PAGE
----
International Meeting for Autism Research: Parenting-Related Stress and Psychological Distress In Mothers of Toddlers with ASD

Parenting-Related Stress and Psychological Distress In Mothers of Toddlers with ASD

Thursday, May 12, 2011
Elizabeth Ballroom E-F and Lirenta Foyer Level 2 (Manchester Grand Hyatt)
2:00 PM
E. M. Olson1, A. M. Estes2, J. N. Greenson3, J. Munson3, J. Winter4, S. E. Zebrowski5 and G. Dawson6, (1)Psychology, University of Washington, Seattle, WA, (2)Speech and Hearing Sciences, University of Washington, Seattle, WA, (3)University of Washington, Seattle, WA, United States, (4)University of Washington, (5)University of Washington, Seattle, WA, (6)University of North Carolina, Autism Speaks, UNC Chapel Hill, Chapel Hill, NC, United States

Previous research indicates that stress is increased for parents of children with developmental disabilities, particularly autism spectrum disorders (ASDs). Parent stress research has mainly focused on families with older children and factors influencing stress in parents of young children are not yet well understood. However, recent advances in early diagnosis have resulted in younger children being diagnosed with ASDs. Therefore, studies of parents of younger children are needed. Studies of preschool-aged children have found problem behavior is associated with increased parent stress, but studies examining whether decreased daily living skills are associated with increased stress have yielded mixed results. Further research is needed to understand how child-related factors in toddlers with autism impact parent stress.


We aim to investigate the influence of child characteristics, including diagnosis, problem behavior, and adaptive functioning, on parenting-related stress and psychological distress in mothers of toddlers with autism in comparison to typically developing toddlers and toddlers with developmental delays.


One hundred and twelve toddlers between 18 and 30 months of age and their parents participated in this study. Participants (Male=85; Female=27) were assigned to groups based upon the child’s diagnostic status: Autism Spectrum Disorder (ASD; n=61), Developmentally Delayed (DD; n=25), and Typically Developing (TYP; n=26). The groups were well-matched on age (ASD= 23.5, DD=22.4, TYP= 22.8 months). Each child received a developmental evaluation. Non-verbal mental age was obtained using the Mullen (AUT=17.68, DD=18.24, and TYP=22.96 months). The average Adaptive Behavior Composite standard scores from the Vineland were: AUT=70.32, DD=77.21 and TYP=95.23. Mothers completed questionnaires assessing psychological distress (Brief Symptom Inventory) and parenting-related stress (Questionnaire on Resources and Stress), and children’s problem behavior (Aberrrant Behavior Checklist) and daily living skills (Vineland).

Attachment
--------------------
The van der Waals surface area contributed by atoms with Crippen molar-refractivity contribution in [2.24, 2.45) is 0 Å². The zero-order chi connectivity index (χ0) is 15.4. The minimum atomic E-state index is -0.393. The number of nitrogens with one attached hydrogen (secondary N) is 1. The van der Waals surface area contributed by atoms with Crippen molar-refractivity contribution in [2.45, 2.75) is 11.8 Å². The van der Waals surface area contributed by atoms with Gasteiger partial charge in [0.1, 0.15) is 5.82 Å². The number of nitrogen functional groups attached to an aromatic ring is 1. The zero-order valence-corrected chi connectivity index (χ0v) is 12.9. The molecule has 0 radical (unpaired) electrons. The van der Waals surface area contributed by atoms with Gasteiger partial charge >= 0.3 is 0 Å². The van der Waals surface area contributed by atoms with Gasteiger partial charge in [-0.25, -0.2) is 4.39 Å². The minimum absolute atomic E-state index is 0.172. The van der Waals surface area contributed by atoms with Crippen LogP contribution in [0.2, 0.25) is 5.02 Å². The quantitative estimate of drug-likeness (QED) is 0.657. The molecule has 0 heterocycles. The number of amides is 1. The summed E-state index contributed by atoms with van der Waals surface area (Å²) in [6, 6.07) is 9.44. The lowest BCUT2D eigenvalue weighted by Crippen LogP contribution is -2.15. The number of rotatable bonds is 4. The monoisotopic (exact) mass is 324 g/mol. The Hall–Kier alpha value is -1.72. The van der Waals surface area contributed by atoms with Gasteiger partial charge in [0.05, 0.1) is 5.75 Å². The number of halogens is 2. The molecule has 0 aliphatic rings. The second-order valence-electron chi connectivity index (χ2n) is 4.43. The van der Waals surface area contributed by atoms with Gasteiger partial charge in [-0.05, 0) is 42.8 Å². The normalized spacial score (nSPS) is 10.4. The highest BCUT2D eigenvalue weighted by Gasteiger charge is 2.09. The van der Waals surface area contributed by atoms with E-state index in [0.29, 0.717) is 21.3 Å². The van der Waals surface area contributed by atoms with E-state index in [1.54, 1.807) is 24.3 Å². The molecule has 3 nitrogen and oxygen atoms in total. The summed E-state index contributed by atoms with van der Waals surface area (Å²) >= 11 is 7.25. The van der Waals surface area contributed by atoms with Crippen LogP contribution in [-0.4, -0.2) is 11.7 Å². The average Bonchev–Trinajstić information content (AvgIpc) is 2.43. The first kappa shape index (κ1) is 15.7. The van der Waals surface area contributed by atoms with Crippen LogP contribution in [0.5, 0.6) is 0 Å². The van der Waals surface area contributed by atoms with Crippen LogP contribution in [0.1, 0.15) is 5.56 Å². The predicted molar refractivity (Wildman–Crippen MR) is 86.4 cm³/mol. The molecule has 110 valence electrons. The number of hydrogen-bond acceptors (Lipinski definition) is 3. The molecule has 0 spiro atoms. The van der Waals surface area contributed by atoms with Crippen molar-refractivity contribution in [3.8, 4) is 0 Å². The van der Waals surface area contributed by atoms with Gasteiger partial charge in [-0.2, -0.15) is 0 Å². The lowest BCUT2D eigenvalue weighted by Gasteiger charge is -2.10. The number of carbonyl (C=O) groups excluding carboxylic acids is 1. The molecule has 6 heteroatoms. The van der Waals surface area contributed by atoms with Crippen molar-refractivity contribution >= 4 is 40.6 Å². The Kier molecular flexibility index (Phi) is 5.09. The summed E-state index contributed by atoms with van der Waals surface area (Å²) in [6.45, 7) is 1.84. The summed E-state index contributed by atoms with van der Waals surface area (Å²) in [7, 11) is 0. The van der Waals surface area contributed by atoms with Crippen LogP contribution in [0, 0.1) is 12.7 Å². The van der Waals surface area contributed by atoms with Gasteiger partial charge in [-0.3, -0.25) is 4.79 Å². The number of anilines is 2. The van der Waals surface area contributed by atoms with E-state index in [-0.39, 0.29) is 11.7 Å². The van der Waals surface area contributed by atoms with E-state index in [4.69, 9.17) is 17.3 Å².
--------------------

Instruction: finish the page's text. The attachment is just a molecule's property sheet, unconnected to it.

We hypothesized that (1) parenting-related stress and psychological distress would be higher in mothers of toddlers with ASDs compared with mothers in the DD and TYP groups; (2) toddlers in the ASD group would have increased problem behavior and decreased daily living skills compared with the DD and TYP groups; and (3) child problem behaviors would be more strongly related to maternal parenting stress and psychological distress than child daily living skills. Preliminary analyses confirm that levels of stress differ significantly among groups, with mothers of toddlers with autism reporting significantly higher levels of stress (ASD>DD>TYP). Future analyses will focus on exploring the relationships among child characteristics and parent stress.


This study is designed to shed light on maternal stress in families with toddlers with ASD in comparison to toddlers with DD or typical development. To date, there is little published research on stress in mothers of very young children with ASD. These results may provide targets of intervention for toddlers that will likely reduce parent stress and psychological distress. Additionally, because previous research has elicited mixed results regarding the predictors of stress at different ages, these results may help clarify the course and impact of stressors across children’s development. Consequently, more precise interventions may be developed resulting in improved outcomes for children and their families across their lifespans.

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